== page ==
“I think what’s been very smart on Wisconsin’s part is just find the guys that fit your culture, and it doesn’t matter where they’re from,” said Milan High School football coach Jesse Hoskins, who coaches Furtney. “When you’re just selling your brand, you’re not really competing against Michigan or Michigan State. You’re just competing against yourself to find the right guys. So that’s the way I looked at it.”
Jesse a pre-emptive Q for mailbag: how come Jazz isn't more involved in O? Defenses taking him away? Just not open? Or more weapons this yr?
— Ross Nemzin (@RNemzin) September 17, 2017
Answer: To me, this has everything to do with Wisconsin finally having more options in the passing game. And while that might not benefit Jazz Peavy’s statistics, it’s been great for the Badgers.
Tight end Troy Fumagalli has been fantastic. He leads the team with 15 catches for 236 yards and 3 touchdowns. But it’s been the development of young receivers Quintez Cephus, A.J. Taylor and Danny Davis that is most impressive.
Cephus already has 10 catches for 134 yards and 3 touchdowns. He caught 4 passes for 94 yards last season. And he has played more like a No. 1 receiver early this season, making catches in traffic and coming up with clutch plays.
Taylor has 6 catches for 72 yards with 1 touchdown. He caught 3 passes for 53 yards last season. Davis, meanwhile, is a home-run threat, as evidenced by his 50-yard catch off a play-action pass against BYU.
Peavy only has 4 catches for 56 yards so far. But he’s fully capable of producing some monster games in Big Ten play. The number of weapons in the passing game means defenses can’t key on any single player. And it likely means we’ll see the wealth spread around this season more than in previous years.
— Tyler Bliss (@bliss_tyler12) September 17, 2017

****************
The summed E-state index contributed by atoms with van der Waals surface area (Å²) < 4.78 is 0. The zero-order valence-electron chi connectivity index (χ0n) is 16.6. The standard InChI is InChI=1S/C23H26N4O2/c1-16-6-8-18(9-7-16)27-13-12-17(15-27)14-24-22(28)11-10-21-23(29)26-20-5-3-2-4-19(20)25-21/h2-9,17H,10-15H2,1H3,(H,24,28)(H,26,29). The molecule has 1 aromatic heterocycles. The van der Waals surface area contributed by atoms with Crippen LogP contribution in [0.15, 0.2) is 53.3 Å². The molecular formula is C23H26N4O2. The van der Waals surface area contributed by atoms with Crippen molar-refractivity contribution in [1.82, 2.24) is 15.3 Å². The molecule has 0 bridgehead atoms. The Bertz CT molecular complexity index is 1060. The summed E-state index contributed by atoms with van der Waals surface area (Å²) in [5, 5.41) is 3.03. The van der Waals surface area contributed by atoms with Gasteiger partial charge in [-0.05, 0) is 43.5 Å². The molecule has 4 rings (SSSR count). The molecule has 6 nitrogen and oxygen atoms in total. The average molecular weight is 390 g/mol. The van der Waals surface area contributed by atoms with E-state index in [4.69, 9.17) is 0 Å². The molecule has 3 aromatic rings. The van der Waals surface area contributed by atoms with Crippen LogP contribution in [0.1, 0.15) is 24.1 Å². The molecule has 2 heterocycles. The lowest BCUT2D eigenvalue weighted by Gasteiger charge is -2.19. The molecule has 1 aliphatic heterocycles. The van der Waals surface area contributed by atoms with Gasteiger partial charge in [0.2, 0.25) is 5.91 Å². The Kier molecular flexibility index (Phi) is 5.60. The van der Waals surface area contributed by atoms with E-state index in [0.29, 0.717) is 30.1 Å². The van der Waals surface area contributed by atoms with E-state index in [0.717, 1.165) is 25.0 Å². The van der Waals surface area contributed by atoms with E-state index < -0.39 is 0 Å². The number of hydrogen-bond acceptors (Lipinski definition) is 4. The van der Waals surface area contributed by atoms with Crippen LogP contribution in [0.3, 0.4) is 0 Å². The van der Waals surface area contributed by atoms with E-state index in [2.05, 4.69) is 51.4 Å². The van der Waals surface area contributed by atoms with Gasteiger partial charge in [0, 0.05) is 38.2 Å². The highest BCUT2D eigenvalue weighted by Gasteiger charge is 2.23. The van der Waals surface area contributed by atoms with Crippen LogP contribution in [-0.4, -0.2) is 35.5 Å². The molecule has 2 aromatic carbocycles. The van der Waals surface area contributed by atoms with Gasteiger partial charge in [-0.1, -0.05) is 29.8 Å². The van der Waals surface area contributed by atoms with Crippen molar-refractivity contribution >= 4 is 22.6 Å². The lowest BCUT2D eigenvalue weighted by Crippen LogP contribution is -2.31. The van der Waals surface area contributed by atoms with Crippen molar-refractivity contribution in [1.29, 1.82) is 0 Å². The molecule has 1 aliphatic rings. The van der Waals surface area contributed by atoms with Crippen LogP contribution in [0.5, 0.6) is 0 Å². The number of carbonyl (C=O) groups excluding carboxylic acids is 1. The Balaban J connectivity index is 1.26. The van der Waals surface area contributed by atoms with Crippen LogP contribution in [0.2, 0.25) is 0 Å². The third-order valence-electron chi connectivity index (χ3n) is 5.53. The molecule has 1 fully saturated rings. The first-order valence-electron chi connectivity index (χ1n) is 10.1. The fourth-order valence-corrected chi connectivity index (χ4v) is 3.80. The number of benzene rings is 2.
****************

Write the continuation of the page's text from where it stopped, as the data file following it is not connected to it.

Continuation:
Answer: None of the teams in the Big Ten West outside of Wisconsin have been particularly impressive through three games. In fact, I’d argue Purdue has looked the best among the other six teams. The Boilermakers played Louisville close, defeated Ohio 44-21 and then pummeled Missouri 35-3.
But I’ll still pick Penn State, which looks like the best team in the Big Ten East. The Nittany Lions’ offensive combination of quarterback Trace McSorley and running back Saquon Barkley is as good as any duo in the country. McSorley already has 753 passing yards with 9 touchdowns and 2 interceptions Barkley leads the team in rushing yards (307) and receiving yards (241) and has 5 total touchdowns.
We saw just how good that offense was when McSorley threw for 384 yards passing in the Big Ten Championship Game against Wisconsin last season. Wisconsin’s players would love nothing more than an opportunity for redemption in the league title game this time around.
Northwestern is up next, where do you think the cats could give Wisconsin the most trouble in two weeks?
— Bill Knoche (@KNOCKS26) September 17, 2017
Answer: I’m not sure what to make of Northwestern because just two games ago the Wildcats lost 41-17 at Duke. Northwestern coach Pat Fitzgerald said his offensive line “lost nearly every one-on-one battle,” according to the Chicago Tribune. Northwestern finished with 22 yards rushing on 21 attempts.